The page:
Replacing a central heating pump

I need to replace our ailing CH pump, a Grundfos UPS 15-50. The CH system is a straightforward Y-plan set-up in a 4 bed house, with TRVs.
Grundfos literature recommends either their Alpha 2L 15-50 or UPS2 15-50/60 models.
Which is the better choice for performance, economy, reliability? Any benefits/gotchas re installation[1] of one product versus the other? Other brands worth considering?
[1] I'm aware of the horror stories re stuck isolation valves etc that can afflict any pump replacement project :-(
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wrote:

When we had the CH installed just over 3 decades ago, the CH firm fitted a Grundfos pump. Since this was our first experience with CH, we just assumed that the low frequency vibration in the pipework was 'normal' (it wasn't exactly loud).
When it packed up 4 or 5 years later, I was rather put off fitting another Grundfos and bodged a replacement from a similar sized recirculation pump that my dad, bless him, had rescued from going into the works skip (may have been part of the cooling system for the innards of a water cooled IBM mainframe - he had a plum job of maintaining the air conditioning plant at a major finance house).
These pumps were of the split dry electrical side / wet iron rotor running in water lubed ceramic bearings, seperated by a thin aluminium sheet. I only mention this in case anyone recognises the design as being specific to a particulr brand or model range since I no longer have them to hand to check for any maker's markings which, I'm now unable to recall other than it most definitely wasn't a Grundfos pump.
Anyhoo, this type had the unfortunate habit of seizing up every other year or thereabouts so it became a regular routine to swap out with the other refurbed pump (my dad had managed to liberate another one of these pumps). At first, the pump isolator valves 'worked as advertised' but there did come a time, maybe 10 or 12 years later when the isolator valves started to leak past the o ring seal on the actuator spindle (screwdriver slotted ball valve type) and exhibited leakage in the shut off position when I next had to fix the pump.
At this stage, I'd had enough of those 'cast offs' so, with some reluctance I bought myself a replacement Grundfos UPS 15-60 130, along with a pair of gate type isolator valves. After successfully installing the new pump, I was staggered by the almost total absence of vibration. The pump is still quietly beavering away over a decade later, still just as quiet as the day I first powered it up.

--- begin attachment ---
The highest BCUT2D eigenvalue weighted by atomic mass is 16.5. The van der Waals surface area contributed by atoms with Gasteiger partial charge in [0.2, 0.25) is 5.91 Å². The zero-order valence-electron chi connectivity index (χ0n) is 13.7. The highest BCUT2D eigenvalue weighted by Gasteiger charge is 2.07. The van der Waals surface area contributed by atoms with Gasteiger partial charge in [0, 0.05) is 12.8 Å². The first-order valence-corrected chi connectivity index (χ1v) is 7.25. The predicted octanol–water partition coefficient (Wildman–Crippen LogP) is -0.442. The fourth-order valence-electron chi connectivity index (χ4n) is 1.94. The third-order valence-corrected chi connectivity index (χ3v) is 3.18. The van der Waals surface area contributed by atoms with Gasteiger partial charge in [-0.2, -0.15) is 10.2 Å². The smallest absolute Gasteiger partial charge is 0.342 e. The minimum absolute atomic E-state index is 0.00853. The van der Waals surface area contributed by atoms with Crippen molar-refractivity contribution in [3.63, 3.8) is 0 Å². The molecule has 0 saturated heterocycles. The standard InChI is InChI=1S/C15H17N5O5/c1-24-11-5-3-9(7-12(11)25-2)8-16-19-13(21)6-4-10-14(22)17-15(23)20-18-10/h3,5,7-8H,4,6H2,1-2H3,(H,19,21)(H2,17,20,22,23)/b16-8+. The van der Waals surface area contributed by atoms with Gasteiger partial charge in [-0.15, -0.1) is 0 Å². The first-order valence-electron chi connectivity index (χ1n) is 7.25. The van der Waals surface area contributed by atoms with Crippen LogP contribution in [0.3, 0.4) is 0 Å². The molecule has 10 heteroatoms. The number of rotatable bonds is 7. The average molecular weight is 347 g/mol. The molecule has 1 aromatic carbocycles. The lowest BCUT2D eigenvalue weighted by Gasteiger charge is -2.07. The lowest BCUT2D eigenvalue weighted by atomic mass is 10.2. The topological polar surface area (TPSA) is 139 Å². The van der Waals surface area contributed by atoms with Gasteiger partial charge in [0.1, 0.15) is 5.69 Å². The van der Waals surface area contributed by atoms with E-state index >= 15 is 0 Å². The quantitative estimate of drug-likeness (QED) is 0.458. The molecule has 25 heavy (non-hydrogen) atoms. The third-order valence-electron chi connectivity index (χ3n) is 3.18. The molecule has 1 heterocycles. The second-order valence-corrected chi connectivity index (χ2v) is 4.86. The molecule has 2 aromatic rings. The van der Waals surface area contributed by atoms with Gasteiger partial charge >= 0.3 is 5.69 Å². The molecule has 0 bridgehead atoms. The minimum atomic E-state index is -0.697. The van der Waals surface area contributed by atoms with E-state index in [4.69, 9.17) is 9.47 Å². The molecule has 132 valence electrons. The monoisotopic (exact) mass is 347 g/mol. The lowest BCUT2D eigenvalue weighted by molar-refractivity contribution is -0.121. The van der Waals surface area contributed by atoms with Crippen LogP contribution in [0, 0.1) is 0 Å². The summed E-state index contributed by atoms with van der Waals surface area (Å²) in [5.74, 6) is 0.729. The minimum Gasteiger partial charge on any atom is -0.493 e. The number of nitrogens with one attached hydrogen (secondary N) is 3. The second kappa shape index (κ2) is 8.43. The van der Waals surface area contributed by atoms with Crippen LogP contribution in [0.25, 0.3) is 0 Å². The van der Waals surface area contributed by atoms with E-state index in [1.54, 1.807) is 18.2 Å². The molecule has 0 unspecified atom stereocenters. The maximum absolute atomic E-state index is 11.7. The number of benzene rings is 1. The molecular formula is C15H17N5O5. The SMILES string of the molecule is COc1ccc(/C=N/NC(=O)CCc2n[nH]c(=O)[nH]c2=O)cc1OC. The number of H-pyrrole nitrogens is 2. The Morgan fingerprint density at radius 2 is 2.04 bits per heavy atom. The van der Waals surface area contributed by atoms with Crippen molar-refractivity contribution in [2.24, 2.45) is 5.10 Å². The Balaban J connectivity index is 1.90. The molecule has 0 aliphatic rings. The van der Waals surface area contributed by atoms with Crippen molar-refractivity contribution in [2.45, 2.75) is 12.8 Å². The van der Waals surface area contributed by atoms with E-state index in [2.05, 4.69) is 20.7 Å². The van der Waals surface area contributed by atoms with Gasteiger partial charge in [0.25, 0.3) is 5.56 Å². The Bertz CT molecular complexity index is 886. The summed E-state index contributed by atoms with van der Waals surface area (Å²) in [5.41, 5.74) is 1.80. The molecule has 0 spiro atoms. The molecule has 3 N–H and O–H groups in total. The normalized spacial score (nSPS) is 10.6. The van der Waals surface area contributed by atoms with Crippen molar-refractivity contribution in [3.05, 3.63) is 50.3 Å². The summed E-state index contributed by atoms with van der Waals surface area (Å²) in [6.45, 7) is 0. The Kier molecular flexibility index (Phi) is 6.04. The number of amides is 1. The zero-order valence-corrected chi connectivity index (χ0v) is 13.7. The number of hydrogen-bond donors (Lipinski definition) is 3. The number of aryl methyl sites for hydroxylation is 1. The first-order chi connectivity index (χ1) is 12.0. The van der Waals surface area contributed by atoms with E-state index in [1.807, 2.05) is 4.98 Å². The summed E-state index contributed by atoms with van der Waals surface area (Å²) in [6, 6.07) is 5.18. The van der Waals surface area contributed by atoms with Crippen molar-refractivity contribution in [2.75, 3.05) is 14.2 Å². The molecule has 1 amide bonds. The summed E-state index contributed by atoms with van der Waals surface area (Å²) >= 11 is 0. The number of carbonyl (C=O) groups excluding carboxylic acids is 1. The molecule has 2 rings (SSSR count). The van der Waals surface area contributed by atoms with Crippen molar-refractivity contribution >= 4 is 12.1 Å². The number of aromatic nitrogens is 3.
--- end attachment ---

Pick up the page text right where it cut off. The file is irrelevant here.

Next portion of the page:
I don't know why the first Grundfos pump had been less than silent, and had finally failed after only 4 or 5 years of service, perhaps a "Friday Afternoon" job in the factory or just possibly, the CH installers had fitted a secondhand pump or maybe that second Grundfoss was just an exceptionally well made example.
If my only experience with Grundfos had been just the replacement I bought over a decade back, I'd have to say Grundfos can make a high quality and reliable pump. My experience with the original rather spoils things a little but I suppose I could assume that it was either an exceptionally bad example or else had been a secondhand pump to start with.
All I can say with any certainty about the Grundfos UPS 15-60 130 pump is that they can make a high quality pump. The only question is whether they can do this consistently or only one in fifty times.
I think you'll need a consensus of opinion by a reasonable sample size of DIYers or else the opinion of a CH engineer who's dealt with a few hundred of these pumps in his time.
Incidentally, those other pumps I bodged up were about the same as the original in terms of noise and vibration. This is why I was (and remain) so impressed by that replacement Grundfos.
HTH &HAND
--
J B Good

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On Wed, 10 Sep 2014 01:48:45 +0100, Johny B Good wrote:

The stupid feckers didn't bleed it. None of the three pumps here were bleed after the refurb. Two were reused from the old system so didn't get much air out of them. The new one, in the solar thermal circuit, was decidedly noisey until I bled it.
All three are quiet, though one mounted in some vertical pipe work with a solid pipe clip where the pipe turns 90 deg to follow the floor does transmit a bit of hum. I expect a thin bit of rubbery stuff in the clip will stop that.
--
Cheers
Dave.
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On 09/09/2014 13:44, nemo wrote:

Just found this document that compares the two models. Page 6 is interesting, discussing the 'clever' features of the Alpha 2L. What does the panel think?
<http://assets.grahamplumbersmerchant.co.uk/product-docs/12276/12276.pdf
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nemo wrote:

I had to strip ours down a few weeks ago, because a flake of magnetite made it seize up. Easy fix, but having two sets of waterpump pliers is handy. Big tray and old towels underneath, too. Our valves weren't exactly stuck, but I couldn't stop them dripping copiously. Lots of black sludge, too.
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On 09/09/2014 13:44, nemo wrote:

Update: I had a Grundfos Alpha 2L 15-50 pump fitted - I chickened out of DIY and was glad I'd done so, given the struggle the plumber had with removing the old one.
I was swayed to that model mainly by the promise of reduced noise through the pump's electronics modulating pressure according to demand. A secondary consideration was economy: between 5 and 24 W electrickery consumed versus 7-48W for the alternative. The purchase price difference of only about £5 helped as well. BTW the old one gobbled 70W on its medium setting.
It has certainly delivered on the noise front - it's *very* quiet. We've had to retrain ourselves not to worry that the heating isn't working just because we can't hear the pump running.
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